i could say, very briefly, that i’ve been busy with legitimate articles of business in the last month, what with being on the brink of leaving a job i’ve held for almost five years and preparing to head into new territory, career-wise, but that’s not really what i want to write about right now.
right now i want to talk about something that happened the other day, and see if i can get my old rusty blog engines up and running again in the process.
for the last few months i’ve been working a volunteer shift at the north portland branch of the multnomah county library. i putter about straightening spines, scanning dewey decimal codes for out-of-place books, and quietly wishing violence upon the occasional unknowing patron oblivious enough to leave their ringer on. i also get to indulge my fantasy of pretending to be giles a couple of hours a week; but i digress.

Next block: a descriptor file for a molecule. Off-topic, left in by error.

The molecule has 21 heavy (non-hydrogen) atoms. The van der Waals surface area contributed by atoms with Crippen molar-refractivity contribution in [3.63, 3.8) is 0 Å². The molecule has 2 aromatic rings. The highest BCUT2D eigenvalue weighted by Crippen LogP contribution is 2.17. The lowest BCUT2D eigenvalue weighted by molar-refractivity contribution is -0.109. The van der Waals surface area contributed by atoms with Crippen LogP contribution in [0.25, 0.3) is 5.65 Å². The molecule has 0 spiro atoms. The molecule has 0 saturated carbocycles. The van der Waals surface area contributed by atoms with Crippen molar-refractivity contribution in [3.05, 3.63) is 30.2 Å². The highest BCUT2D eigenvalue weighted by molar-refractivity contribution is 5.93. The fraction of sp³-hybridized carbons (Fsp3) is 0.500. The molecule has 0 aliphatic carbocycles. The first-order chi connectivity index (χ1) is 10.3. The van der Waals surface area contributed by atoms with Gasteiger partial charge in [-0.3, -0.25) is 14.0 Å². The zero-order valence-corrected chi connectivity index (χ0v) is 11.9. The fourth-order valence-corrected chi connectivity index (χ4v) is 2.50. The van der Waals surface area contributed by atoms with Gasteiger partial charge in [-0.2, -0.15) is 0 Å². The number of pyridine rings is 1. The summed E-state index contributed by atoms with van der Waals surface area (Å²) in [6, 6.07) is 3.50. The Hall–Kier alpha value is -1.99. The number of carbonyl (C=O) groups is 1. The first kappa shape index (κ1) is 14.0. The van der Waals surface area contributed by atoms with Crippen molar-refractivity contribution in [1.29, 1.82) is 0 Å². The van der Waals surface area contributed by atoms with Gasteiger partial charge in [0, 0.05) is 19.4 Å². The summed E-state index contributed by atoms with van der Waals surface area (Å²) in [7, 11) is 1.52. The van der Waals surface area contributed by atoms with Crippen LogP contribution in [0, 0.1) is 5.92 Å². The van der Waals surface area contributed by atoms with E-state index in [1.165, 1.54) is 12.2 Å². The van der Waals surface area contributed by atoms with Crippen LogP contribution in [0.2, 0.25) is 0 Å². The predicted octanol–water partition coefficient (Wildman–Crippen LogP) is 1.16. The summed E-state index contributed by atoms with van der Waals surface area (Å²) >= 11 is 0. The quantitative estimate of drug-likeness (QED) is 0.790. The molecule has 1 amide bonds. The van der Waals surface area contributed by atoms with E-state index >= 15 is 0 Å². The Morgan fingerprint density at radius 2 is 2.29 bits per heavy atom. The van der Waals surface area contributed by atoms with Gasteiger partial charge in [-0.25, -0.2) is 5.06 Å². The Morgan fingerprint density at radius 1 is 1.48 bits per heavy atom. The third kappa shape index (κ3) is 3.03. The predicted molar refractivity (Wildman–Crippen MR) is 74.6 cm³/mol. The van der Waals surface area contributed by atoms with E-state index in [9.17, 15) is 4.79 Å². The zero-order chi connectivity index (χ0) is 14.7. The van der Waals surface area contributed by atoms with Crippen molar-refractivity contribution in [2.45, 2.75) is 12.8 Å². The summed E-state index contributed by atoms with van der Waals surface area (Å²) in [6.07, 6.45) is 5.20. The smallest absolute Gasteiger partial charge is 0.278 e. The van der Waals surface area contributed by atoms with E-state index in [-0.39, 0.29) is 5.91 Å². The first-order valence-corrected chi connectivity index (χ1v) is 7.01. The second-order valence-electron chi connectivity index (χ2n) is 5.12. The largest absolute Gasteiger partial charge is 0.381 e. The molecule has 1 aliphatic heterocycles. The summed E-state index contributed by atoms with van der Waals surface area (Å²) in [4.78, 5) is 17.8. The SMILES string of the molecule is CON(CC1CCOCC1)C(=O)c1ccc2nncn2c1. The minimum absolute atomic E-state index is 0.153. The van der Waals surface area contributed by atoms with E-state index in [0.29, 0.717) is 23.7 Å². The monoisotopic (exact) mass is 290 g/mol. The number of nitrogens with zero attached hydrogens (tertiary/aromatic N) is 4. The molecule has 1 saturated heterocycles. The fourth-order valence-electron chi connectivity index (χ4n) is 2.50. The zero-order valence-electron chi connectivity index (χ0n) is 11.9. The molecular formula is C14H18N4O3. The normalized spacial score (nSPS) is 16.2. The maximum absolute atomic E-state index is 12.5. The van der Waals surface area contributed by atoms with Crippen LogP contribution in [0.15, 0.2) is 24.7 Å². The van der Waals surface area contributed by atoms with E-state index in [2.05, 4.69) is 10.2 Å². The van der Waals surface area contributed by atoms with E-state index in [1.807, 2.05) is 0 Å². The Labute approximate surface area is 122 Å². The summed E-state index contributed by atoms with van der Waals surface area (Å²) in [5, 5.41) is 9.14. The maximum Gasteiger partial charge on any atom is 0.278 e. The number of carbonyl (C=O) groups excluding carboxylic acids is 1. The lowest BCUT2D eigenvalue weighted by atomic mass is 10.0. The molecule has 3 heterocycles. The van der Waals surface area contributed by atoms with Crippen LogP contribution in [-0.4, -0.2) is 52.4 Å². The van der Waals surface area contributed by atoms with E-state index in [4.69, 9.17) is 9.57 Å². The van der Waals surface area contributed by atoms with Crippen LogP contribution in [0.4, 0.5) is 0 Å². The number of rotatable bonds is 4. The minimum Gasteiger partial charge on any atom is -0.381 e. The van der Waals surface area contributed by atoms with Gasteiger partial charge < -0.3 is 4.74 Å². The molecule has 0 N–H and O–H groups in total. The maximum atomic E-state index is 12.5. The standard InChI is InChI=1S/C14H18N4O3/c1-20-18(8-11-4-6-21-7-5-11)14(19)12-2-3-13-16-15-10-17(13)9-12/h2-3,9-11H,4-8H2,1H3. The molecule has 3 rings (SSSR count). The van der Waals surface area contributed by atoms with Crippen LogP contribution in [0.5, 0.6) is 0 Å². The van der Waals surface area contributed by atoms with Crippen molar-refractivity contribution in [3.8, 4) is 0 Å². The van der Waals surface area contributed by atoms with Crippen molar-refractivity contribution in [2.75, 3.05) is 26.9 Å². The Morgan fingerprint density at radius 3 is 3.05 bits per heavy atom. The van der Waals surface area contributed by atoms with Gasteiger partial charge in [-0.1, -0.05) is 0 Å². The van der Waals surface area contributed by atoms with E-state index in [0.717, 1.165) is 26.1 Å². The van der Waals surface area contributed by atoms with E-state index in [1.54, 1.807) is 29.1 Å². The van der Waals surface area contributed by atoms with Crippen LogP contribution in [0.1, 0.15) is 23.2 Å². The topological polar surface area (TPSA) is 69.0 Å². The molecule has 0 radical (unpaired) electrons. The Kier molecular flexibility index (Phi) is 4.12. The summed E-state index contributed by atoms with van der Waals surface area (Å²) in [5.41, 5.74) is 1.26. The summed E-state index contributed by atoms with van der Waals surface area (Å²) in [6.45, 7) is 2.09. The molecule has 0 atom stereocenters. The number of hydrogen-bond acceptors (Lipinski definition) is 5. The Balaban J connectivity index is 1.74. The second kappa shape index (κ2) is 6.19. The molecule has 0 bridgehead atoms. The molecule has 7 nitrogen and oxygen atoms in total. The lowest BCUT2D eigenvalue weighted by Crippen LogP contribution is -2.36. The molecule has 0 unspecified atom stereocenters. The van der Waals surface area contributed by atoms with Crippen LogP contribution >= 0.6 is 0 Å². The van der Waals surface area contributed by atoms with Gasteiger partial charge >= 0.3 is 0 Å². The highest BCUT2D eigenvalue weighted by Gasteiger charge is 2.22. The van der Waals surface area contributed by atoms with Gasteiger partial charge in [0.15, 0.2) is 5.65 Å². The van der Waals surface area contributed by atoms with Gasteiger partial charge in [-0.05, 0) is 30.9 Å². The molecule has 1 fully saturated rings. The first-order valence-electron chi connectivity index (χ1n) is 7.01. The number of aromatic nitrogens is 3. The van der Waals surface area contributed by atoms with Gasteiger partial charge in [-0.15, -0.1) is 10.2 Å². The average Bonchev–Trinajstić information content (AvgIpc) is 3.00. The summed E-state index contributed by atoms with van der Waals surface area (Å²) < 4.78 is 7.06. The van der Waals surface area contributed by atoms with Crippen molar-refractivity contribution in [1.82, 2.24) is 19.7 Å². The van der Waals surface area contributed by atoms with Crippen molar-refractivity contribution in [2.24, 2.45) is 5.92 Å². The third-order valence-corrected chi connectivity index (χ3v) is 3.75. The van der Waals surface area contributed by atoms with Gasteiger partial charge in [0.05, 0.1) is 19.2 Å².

for the last few weeks my job has been to weed out books that haven’t been checked out in over a year (‘weeding’ is in fact the library term for this). these books are shipped off to title wave, the library’s affiliated bookseller; where, it is hoped, someone will finally take them home.
reading a list of books that no one has checked out in 12 months is like looking at graves so worn by time you can’t make out the names anymore. some of these books are obvious contenders for the pile; books on fly fishing and dick cheney’s vice presidency and so forth. but for every time-specific, disposable book there were at least five books that looked like they bore a wealth of history and secrets and stories about people long buried and events long forgotten (i took a few pictures of some piles to illustrate this).